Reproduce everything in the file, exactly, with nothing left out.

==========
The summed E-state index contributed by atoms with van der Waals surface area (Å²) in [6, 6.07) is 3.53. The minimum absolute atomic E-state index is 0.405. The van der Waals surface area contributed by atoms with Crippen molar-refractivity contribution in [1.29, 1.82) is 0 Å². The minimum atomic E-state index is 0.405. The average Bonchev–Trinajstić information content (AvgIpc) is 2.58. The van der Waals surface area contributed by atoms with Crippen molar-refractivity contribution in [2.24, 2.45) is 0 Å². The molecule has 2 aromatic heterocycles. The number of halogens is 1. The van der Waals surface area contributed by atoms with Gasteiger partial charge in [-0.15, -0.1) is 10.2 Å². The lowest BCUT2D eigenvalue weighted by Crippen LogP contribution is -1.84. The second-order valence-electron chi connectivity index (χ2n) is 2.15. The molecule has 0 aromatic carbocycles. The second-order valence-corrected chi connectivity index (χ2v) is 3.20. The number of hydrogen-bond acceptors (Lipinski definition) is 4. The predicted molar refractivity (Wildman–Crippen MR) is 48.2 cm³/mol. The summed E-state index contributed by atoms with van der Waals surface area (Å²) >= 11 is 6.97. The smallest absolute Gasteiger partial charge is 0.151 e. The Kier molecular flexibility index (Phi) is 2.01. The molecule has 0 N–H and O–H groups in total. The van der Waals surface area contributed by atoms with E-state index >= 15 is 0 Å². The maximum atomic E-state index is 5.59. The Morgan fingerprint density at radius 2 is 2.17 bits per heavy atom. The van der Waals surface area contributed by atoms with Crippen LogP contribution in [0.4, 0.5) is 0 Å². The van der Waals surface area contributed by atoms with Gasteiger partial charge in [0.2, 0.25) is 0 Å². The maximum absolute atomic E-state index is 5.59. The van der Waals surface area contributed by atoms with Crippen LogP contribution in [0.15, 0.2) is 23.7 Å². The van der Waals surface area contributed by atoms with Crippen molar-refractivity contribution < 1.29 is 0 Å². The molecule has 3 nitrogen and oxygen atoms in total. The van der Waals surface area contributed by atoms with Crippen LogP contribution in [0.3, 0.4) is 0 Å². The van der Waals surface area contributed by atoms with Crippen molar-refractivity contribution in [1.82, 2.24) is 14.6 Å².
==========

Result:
The summed E-state index contributed by atoms with van der Waals surface area (Å²) in [6, 6.07) is 3.53. The minimum absolute atomic E-state index is 0.405. The van der Waals surface area contributed by atoms with Crippen molar-refractivity contribution in [1.29, 1.82) is 0 Å². The minimum atomic E-state index is 0.405. The average Bonchev–Trinajstić information content (AvgIpc) is 2.58. The van der Waals surface area contributed by atoms with Crippen molar-refractivity contribution in [2.24, 2.45) is 0 Å². The molecule has 2 aromatic heterocycles. The number of halogens is 1. The van der Waals surface area contributed by atoms with Gasteiger partial charge in [-0.15, -0.1) is 10.2 Å². The lowest BCUT2D eigenvalue weighted by Crippen LogP contribution is -1.84. The second-order valence-electron chi connectivity index (χ2n) is 2.15. The molecule has 0 aromatic carbocycles. The second-order valence-corrected chi connectivity index (χ2v) is 3.20. The number of hydrogen-bond acceptors (Lipinski definition) is 4. The predicted molar refractivity (Wildman–Crippen MR) is 48.2 cm³/mol. The summed E-state index contributed by atoms with van der Waals surface area (Å²) >= 11 is 6.97. The smallest absolute Gasteiger partial charge is 0.151 e. The Kier molecular flexibility index (Phi) is 2.01. The molecule has 0 N–H and O–H groups in total. The van der Waals surface area contributed by atoms with E-state index >= 15 is 0 Å². The maximum atomic E-state index is 5.59. The Morgan fingerprint density at radius 2 is 2.17 bits per heavy atom. The van der Waals surface area contributed by atoms with Crippen LogP contribution in [0.4, 0.5) is 0 Å². The van der Waals surface area contributed by atoms with Gasteiger partial charge in [0.2, 0.25) is 0 Å². The maximum absolute atomic E-state index is 5.59. The van der Waals surface area contributed by atoms with Crippen LogP contribution in [0.15, 0.2) is 23.7 Å². The van der Waals surface area contributed by atoms with Crippen molar-refractivity contribution < 1.29 is 0 Å². The molecule has 3 nitrogen and oxygen atoms in total. The van der Waals surface area contributed by atoms with Crippen LogP contribution in [0.3, 0.4) is 0 Å². The van der Waals surface area contributed by atoms with Crippen molar-refractivity contribution in [1.82, 2.24) is 14.6 Å².